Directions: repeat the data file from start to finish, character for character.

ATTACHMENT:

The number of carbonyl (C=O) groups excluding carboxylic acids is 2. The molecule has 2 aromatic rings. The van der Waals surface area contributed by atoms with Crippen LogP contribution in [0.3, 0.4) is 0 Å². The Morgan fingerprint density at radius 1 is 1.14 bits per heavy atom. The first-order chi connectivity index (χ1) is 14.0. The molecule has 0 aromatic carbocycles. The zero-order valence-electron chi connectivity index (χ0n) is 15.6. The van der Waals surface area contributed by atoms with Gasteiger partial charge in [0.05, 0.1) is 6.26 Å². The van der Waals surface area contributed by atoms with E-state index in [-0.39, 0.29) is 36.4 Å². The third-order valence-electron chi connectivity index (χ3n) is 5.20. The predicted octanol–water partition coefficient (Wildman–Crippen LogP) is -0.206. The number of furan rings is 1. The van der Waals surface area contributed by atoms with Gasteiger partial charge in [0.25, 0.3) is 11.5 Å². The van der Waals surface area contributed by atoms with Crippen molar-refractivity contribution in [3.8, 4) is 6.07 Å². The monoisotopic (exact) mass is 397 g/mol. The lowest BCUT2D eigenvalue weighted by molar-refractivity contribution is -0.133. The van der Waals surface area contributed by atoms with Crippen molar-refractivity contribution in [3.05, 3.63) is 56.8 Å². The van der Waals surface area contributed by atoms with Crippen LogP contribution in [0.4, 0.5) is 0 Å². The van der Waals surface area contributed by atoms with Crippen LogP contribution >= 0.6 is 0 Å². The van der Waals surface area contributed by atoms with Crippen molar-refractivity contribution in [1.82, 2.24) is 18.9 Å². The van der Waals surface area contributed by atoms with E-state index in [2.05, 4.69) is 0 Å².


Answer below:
The number of carbonyl (C=O) groups excluding carboxylic acids is 2. The molecule has 2 aromatic rings. The van der Waals surface area contributed by atoms with Crippen LogP contribution in [0.3, 0.4) is 0 Å². The Morgan fingerprint density at radius 1 is 1.14 bits per heavy atom. The first-order chi connectivity index (χ1) is 14.0. The molecule has 0 aromatic carbocycles. The zero-order valence-electron chi connectivity index (χ0n) is 15.6. The van der Waals surface area contributed by atoms with Gasteiger partial charge in [0.05, 0.1) is 6.26 Å². The van der Waals surface area contributed by atoms with E-state index in [-0.39, 0.29) is 36.4 Å². The third-order valence-electron chi connectivity index (χ3n) is 5.20. The predicted octanol–water partition coefficient (Wildman–Crippen LogP) is -0.206. The number of furan rings is 1. The van der Waals surface area contributed by atoms with Gasteiger partial charge in [0.25, 0.3) is 11.5 Å². The van der Waals surface area contributed by atoms with Crippen molar-refractivity contribution in [3.8, 4) is 6.07 Å². The monoisotopic (exact) mass is 397 g/mol. The lowest BCUT2D eigenvalue weighted by molar-refractivity contribution is -0.133. The van der Waals surface area contributed by atoms with Crippen molar-refractivity contribution in [3.05, 3.63) is 56.8 Å². The van der Waals surface area contributed by atoms with Crippen LogP contribution in [0.4, 0.5) is 0 Å². The van der Waals surface area contributed by atoms with Crippen LogP contribution >= 0.6 is 0 Å². The van der Waals surface area contributed by atoms with Crippen molar-refractivity contribution in [1.82, 2.24) is 18.9 Å². The van der Waals surface area contributed by atoms with E-state index in [2.05, 4.69) is 0 Å².